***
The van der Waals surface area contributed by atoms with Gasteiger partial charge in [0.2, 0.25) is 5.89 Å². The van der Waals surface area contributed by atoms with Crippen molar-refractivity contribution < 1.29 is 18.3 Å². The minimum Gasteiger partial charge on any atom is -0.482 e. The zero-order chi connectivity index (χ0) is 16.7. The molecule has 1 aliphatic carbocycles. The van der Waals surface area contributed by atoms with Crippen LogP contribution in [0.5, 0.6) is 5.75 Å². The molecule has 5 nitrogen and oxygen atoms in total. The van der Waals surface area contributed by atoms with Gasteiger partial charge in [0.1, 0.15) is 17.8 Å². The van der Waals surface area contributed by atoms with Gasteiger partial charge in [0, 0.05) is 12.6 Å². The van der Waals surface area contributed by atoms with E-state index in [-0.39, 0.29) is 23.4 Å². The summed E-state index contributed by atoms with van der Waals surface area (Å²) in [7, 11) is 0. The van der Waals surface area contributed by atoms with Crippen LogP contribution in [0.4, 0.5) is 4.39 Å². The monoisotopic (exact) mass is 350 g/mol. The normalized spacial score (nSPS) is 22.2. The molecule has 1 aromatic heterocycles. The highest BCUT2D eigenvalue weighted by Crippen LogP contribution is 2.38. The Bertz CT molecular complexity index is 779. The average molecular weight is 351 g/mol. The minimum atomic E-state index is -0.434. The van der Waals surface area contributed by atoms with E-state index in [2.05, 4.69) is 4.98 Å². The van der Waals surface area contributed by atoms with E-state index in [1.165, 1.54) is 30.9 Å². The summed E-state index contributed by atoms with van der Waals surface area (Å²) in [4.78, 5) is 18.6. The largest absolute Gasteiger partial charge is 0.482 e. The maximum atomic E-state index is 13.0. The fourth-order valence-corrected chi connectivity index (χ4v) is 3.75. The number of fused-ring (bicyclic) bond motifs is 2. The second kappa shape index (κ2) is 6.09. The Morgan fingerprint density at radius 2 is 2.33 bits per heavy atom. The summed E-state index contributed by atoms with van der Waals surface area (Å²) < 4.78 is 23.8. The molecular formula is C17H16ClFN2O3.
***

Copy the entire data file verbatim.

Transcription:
The van der Waals surface area contributed by atoms with Gasteiger partial charge in [0.2, 0.25) is 5.89 Å². The van der Waals surface area contributed by atoms with Crippen molar-refractivity contribution < 1.29 is 18.3 Å². The minimum Gasteiger partial charge on any atom is -0.482 e. The zero-order chi connectivity index (χ0) is 16.7. The molecule has 1 aliphatic carbocycles. The van der Waals surface area contributed by atoms with Crippen LogP contribution in [0.5, 0.6) is 5.75 Å². The molecule has 5 nitrogen and oxygen atoms in total. The van der Waals surface area contributed by atoms with Gasteiger partial charge in [0.1, 0.15) is 17.8 Å². The van der Waals surface area contributed by atoms with Gasteiger partial charge in [0, 0.05) is 12.6 Å². The van der Waals surface area contributed by atoms with E-state index in [-0.39, 0.29) is 23.4 Å². The summed E-state index contributed by atoms with van der Waals surface area (Å²) in [7, 11) is 0. The van der Waals surface area contributed by atoms with Crippen LogP contribution in [0.4, 0.5) is 4.39 Å². The monoisotopic (exact) mass is 350 g/mol. The normalized spacial score (nSPS) is 22.2. The molecule has 1 aromatic heterocycles. The highest BCUT2D eigenvalue weighted by Crippen LogP contribution is 2.38. The Bertz CT molecular complexity index is 779. The average molecular weight is 351 g/mol. The minimum atomic E-state index is -0.434. The van der Waals surface area contributed by atoms with E-state index in [2.05, 4.69) is 4.98 Å². The van der Waals surface area contributed by atoms with E-state index in [1.165, 1.54) is 30.9 Å². The summed E-state index contributed by atoms with van der Waals surface area (Å²) in [4.78, 5) is 18.6. The largest absolute Gasteiger partial charge is 0.482 e. The maximum atomic E-state index is 13.0. The fourth-order valence-corrected chi connectivity index (χ4v) is 3.75. The number of fused-ring (bicyclic) bond motifs is 2. The second kappa shape index (κ2) is 6.09. The Morgan fingerprint density at radius 2 is 2.33 bits per heavy atom. The summed E-state index contributed by atoms with van der Waals surface area (Å²) < 4.78 is 23.8. The molecular formula is C17H16ClFN2O3.